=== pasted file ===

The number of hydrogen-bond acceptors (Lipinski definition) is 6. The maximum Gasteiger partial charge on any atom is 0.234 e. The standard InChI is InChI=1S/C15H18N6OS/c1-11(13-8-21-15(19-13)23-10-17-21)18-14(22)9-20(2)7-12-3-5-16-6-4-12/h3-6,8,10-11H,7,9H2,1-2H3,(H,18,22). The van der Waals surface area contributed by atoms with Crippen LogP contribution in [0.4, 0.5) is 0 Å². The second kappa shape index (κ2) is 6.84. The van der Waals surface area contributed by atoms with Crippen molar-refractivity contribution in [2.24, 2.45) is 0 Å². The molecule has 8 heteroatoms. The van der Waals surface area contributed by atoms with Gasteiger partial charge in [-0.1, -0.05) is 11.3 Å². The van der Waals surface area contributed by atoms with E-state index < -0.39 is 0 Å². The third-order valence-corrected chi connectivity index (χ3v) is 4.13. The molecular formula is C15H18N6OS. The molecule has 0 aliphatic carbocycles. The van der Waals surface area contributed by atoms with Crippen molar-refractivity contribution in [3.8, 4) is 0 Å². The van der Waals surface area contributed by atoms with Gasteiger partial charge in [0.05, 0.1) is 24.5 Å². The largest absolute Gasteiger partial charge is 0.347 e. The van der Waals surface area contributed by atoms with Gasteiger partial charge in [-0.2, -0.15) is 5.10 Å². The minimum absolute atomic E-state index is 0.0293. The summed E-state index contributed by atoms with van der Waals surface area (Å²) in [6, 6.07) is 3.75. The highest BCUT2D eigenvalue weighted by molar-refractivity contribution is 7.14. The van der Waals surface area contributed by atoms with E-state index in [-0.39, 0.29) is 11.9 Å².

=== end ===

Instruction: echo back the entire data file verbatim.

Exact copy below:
The number of hydrogen-bond acceptors (Lipinski definition) is 6. The maximum Gasteiger partial charge on any atom is 0.234 e. The standard InChI is InChI=1S/C15H18N6OS/c1-11(13-8-21-15(19-13)23-10-17-21)18-14(22)9-20(2)7-12-3-5-16-6-4-12/h3-6,8,10-11H,7,9H2,1-2H3,(H,18,22). The van der Waals surface area contributed by atoms with Crippen LogP contribution in [0.4, 0.5) is 0 Å². The second kappa shape index (κ2) is 6.84. The van der Waals surface area contributed by atoms with Crippen molar-refractivity contribution in [2.24, 2.45) is 0 Å². The molecule has 8 heteroatoms. The van der Waals surface area contributed by atoms with Gasteiger partial charge in [-0.1, -0.05) is 11.3 Å². The van der Waals surface area contributed by atoms with E-state index < -0.39 is 0 Å². The third-order valence-corrected chi connectivity index (χ3v) is 4.13. The molecular formula is C15H18N6OS. The molecule has 0 aliphatic carbocycles. The van der Waals surface area contributed by atoms with Crippen molar-refractivity contribution in [3.8, 4) is 0 Å². The van der Waals surface area contributed by atoms with Gasteiger partial charge in [0.05, 0.1) is 24.5 Å². The largest absolute Gasteiger partial charge is 0.347 e. The van der Waals surface area contributed by atoms with Gasteiger partial charge in [-0.2, -0.15) is 5.10 Å². The minimum absolute atomic E-state index is 0.0293. The summed E-state index contributed by atoms with van der Waals surface area (Å²) in [6, 6.07) is 3.75. The highest BCUT2D eigenvalue weighted by molar-refractivity contribution is 7.14. The van der Waals surface area contributed by atoms with E-state index in [-0.39, 0.29) is 11.9 Å².